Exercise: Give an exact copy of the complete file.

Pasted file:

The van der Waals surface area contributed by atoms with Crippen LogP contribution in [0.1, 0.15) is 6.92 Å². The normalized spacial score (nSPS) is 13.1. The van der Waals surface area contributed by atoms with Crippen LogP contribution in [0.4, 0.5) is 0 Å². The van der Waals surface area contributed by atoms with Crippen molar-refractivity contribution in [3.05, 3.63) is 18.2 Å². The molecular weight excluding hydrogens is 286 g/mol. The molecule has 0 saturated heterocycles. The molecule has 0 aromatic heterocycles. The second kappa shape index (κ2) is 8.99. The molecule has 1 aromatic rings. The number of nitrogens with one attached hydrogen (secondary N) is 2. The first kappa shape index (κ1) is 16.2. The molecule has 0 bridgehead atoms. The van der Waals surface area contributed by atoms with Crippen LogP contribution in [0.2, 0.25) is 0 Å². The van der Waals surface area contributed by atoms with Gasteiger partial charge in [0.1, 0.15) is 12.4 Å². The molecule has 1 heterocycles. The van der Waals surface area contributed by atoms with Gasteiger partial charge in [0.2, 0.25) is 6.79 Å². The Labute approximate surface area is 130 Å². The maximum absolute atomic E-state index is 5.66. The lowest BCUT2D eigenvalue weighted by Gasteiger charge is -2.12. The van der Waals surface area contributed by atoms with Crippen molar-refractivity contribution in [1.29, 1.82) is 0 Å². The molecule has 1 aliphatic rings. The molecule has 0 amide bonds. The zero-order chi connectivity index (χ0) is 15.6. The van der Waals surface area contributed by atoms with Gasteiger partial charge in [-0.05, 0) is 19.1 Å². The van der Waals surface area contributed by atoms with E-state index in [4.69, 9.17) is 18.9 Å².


The van der Waals surface area contributed by atoms with Crippen LogP contribution in [0.1, 0.15) is 6.92 Å². The normalized spacial score (nSPS) is 13.1. The van der Waals surface area contributed by atoms with Crippen LogP contribution in [0.4, 0.5) is 0 Å². The van der Waals surface area contributed by atoms with Crippen molar-refractivity contribution in [3.05, 3.63) is 18.2 Å². The molecular weight excluding hydrogens is 286 g/mol. The molecule has 0 saturated heterocycles. The molecule has 0 aromatic heterocycles. The second kappa shape index (κ2) is 8.99. The molecule has 1 aromatic rings. The number of nitrogens with one attached hydrogen (secondary N) is 2. The first kappa shape index (κ1) is 16.2. The molecule has 0 bridgehead atoms. The van der Waals surface area contributed by atoms with Crippen LogP contribution in [0.2, 0.25) is 0 Å². The van der Waals surface area contributed by atoms with Gasteiger partial charge in [0.1, 0.15) is 12.4 Å². The molecule has 1 heterocycles. The van der Waals surface area contributed by atoms with Gasteiger partial charge in [0.2, 0.25) is 6.79 Å². The Labute approximate surface area is 130 Å². The maximum absolute atomic E-state index is 5.66. The lowest BCUT2D eigenvalue weighted by Gasteiger charge is -2.12. The van der Waals surface area contributed by atoms with Crippen molar-refractivity contribution in [1.29, 1.82) is 0 Å². The molecule has 1 aliphatic rings. The molecule has 0 amide bonds. The zero-order chi connectivity index (χ0) is 15.6. The van der Waals surface area contributed by atoms with Gasteiger partial charge in [-0.05, 0) is 19.1 Å². The van der Waals surface area contributed by atoms with E-state index in [4.69, 9.17) is 18.9 Å².